Wales politics

Councils fight back over plans for fewer authorities

Media playback is unsupported on your device
Media captionMr Wellington made the comments at a conference of the Welsh Local Government Association

The leader of the organisation representing councils in Wales has launched a scathing attack on plans to slash the number of local authorities.

Bob Wellington's comments come after Public Services Minister Leighton Andrews said he wanted to cut councils from 22 to eight or nine in Wales.

Mr Wellington warned there was "nothing more dangerous in a combat zone than a general with a map".

He was speaking at a conference of the Welsh Local Government Association.

Image caption Bob Wellington claimed the cuts meant ministers could end up merging 'empty shells'

Mr Wellington said a proposed map of local government had been drawn up by "Cathays Park civil servants" without proper consultation with local government.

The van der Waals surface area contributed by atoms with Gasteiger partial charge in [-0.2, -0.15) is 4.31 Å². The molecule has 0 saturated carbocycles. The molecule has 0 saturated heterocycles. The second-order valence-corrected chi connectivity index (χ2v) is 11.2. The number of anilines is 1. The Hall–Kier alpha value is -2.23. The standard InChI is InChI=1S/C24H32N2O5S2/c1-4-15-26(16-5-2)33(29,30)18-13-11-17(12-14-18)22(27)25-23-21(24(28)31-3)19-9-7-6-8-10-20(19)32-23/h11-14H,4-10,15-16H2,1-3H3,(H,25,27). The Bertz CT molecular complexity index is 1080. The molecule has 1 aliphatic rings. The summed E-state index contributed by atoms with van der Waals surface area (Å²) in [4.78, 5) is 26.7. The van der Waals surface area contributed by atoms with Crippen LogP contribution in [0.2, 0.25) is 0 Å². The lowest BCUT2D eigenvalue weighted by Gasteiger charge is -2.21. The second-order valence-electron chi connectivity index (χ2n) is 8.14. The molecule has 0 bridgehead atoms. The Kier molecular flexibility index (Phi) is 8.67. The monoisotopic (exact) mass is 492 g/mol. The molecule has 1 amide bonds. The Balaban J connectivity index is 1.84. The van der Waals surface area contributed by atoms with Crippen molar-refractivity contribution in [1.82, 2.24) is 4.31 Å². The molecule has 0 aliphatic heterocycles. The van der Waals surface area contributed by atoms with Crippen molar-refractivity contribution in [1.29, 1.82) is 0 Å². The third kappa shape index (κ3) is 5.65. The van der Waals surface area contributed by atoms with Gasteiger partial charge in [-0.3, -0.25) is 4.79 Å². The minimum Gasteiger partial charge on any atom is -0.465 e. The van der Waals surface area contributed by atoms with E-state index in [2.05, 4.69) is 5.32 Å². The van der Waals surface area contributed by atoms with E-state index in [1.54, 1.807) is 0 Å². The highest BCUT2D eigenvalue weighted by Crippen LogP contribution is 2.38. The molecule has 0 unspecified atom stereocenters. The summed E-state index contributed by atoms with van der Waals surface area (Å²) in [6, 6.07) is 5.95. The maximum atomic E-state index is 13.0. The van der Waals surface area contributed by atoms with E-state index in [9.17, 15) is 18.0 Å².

He told the WLGA conference in Swansea that against a backdrop of council budget cuts, ministers could end up merging "empty shells".

"We have to say, in the current climate local government reorganisation seems to perfectly fit with the old military maxim that the most dangerous thing in a combat zone is a general with a map," he said.

"The debate on devolution exclusively appears to dwell on empowering Cardiff Bay while local services are sinking in a sea of austerity.

"We cannot carry on with this level of doubt and ambiguity, it's draining and demoralising for our employees."

Image caption Leighton Andrews said there is a 'long debate' ahead on the future of local councils

Mr Andrews took to the stage after Mr Wellington.

After muted applause but no open hostility from delegates, he said there was a "grand prize" available to local government, suggesting extra powers could be devolved to councils.

Mr Andrews also said a "long debate" would now follow the publication of the Welsh government's proposed map.

In a detailed speech, the minister cited examples around the UK where councils have dealt well with cuts by reforming their organisations.

Mr Andrews said the Welsh government had protected councils more than the UK government had in England, but there were "deep cuts" to come.

More on this story

Related Internet links

The BBC is not responsible for the content of external Internet sites